Monday, August 30, 2010

Alibhai-Brown on Blair and Clegg

Yasmin Alibhai-Brown is a commentator and sometimes Dateline London broadcaster who, as this weekend, I sometimes watch and read with sometimes open-mouthed incredulity at the sheer plodding predictability of her nineteen-seventies left-wing views. This morning in The Independent however she puts her finger on something about Nick Clegg that I have been hinting at on this blog for the past few weeks. The article concludes as quoted below, but it may be read in full from this link. "What he (-editor's note Tony Blair...) told us was expedient and increasingly unbelievable. (There is a name for this mental condition – mythomania: the compulsion to embroider the truth, engage in exaggeration or tell lies.)

"Such degeneration befalls many of the powerful who then cast themselves as misunderstood saviours. John Quincy Adams, the sixth President of the USA (1767- 1848) wrote: "Power always thinks it has a great soul and vast views beyond the comprehension of the weak and that it is doing God's service when it is violating all his laws." Is there any more pithy and exact description of Blair and the perils of high office?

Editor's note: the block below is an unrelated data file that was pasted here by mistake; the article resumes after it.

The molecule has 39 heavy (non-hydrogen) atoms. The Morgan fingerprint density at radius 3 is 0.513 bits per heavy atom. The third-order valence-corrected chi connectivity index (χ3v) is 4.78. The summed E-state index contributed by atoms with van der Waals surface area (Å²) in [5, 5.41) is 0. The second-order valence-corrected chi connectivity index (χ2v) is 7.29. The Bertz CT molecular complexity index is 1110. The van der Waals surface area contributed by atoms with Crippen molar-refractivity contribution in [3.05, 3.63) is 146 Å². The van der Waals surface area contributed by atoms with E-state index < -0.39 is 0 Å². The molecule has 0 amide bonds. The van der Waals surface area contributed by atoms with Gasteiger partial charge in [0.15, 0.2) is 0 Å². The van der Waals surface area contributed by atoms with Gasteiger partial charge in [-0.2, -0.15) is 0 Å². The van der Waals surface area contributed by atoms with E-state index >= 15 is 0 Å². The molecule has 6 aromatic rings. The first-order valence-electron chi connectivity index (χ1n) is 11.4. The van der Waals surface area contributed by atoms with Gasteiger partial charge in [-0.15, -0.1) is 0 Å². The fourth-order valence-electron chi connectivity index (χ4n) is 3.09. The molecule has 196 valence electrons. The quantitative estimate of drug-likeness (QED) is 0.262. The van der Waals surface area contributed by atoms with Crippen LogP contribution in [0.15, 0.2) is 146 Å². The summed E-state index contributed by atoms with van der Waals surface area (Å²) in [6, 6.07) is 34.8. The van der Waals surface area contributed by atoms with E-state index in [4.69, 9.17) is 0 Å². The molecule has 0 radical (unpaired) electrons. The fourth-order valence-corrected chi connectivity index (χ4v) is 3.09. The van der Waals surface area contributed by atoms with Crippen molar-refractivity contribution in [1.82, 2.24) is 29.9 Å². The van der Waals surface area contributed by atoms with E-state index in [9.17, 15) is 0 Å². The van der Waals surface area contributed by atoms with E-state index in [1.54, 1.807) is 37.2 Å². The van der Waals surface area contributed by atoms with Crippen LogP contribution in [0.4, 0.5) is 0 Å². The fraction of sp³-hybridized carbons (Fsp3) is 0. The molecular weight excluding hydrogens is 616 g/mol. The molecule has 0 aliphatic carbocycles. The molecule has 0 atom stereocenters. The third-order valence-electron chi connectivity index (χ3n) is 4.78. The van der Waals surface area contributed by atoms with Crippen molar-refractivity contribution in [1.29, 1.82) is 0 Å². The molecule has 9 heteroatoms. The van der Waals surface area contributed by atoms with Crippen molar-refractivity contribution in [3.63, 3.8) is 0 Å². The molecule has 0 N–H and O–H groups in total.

"Which brings me to our times and another fresh-faced, youngish politician, full of promise and good hope, eloquent and different. Something about him, particularly in the live TV debates, awakened the old hopes in many voters on the left. I speak of Nick Clegg, Deputy PM, a role thrust upon him and which he has taken to rather too well. Never again will I be as naïve as I was in 1997 – politics is a dirty business and requires much patience, surrender and compromise. But unease is creeping in.

"Like Blair with Bush, so Clegg seems to be with David Cameron, too flattered now that he is in the big room with the most powerful people. He no longer seems himself. Nor does Vince Cable. Both are undoubtedly holding back the most rabid Tory ideas, and there is no need yet to give up on them. (If only they would tell us more of the Lib Dem effect on policies.) But there is a glint in their eyes that reminds me of Blair on the turn when he became impatient with critics and refused to engage with public opinion. Perhaps they should read about Blair's journey – it may well save them from taking the same treacherous road and help save our faith in politics.



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